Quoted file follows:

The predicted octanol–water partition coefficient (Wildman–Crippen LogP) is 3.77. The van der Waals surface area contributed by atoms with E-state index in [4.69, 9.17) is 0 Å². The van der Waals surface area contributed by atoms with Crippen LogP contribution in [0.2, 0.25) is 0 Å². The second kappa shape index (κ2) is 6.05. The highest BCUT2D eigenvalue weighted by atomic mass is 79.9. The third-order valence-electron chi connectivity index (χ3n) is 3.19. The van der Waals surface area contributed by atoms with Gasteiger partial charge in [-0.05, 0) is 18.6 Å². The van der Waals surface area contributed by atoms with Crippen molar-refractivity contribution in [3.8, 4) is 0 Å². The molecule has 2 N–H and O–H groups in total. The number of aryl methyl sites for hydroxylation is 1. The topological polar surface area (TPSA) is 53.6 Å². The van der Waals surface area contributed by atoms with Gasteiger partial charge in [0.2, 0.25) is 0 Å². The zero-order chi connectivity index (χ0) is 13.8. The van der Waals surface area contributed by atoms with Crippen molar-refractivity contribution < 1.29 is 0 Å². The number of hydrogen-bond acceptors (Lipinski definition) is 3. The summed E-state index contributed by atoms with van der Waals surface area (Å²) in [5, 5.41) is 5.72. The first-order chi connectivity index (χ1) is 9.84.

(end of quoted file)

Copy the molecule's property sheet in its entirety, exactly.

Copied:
The predicted octanol–water partition coefficient (Wildman–Crippen LogP) is 3.77. The van der Waals surface area contributed by atoms with E-state index in [4.69, 9.17) is 0 Å². The van der Waals surface area contributed by atoms with Crippen LogP contribution in [0.2, 0.25) is 0 Å². The second kappa shape index (κ2) is 6.05. The highest BCUT2D eigenvalue weighted by atomic mass is 79.9. The third-order valence-electron chi connectivity index (χ3n) is 3.19. The van der Waals surface area contributed by atoms with Gasteiger partial charge in [-0.05, 0) is 18.6 Å². The van der Waals surface area contributed by atoms with Crippen molar-refractivity contribution in [3.8, 4) is 0 Å². The molecule has 2 N–H and O–H groups in total. The number of aryl methyl sites for hydroxylation is 1. The topological polar surface area (TPSA) is 53.6 Å². The van der Waals surface area contributed by atoms with Gasteiger partial charge in [0.2, 0.25) is 0 Å². The zero-order chi connectivity index (χ0) is 13.8. The van der Waals surface area contributed by atoms with Crippen molar-refractivity contribution < 1.29 is 0 Å². The number of hydrogen-bond acceptors (Lipinski definition) is 3. The summed E-state index contributed by atoms with van der Waals surface area (Å²) in [5, 5.41) is 5.72. The first-order chi connectivity index (χ1) is 9.84.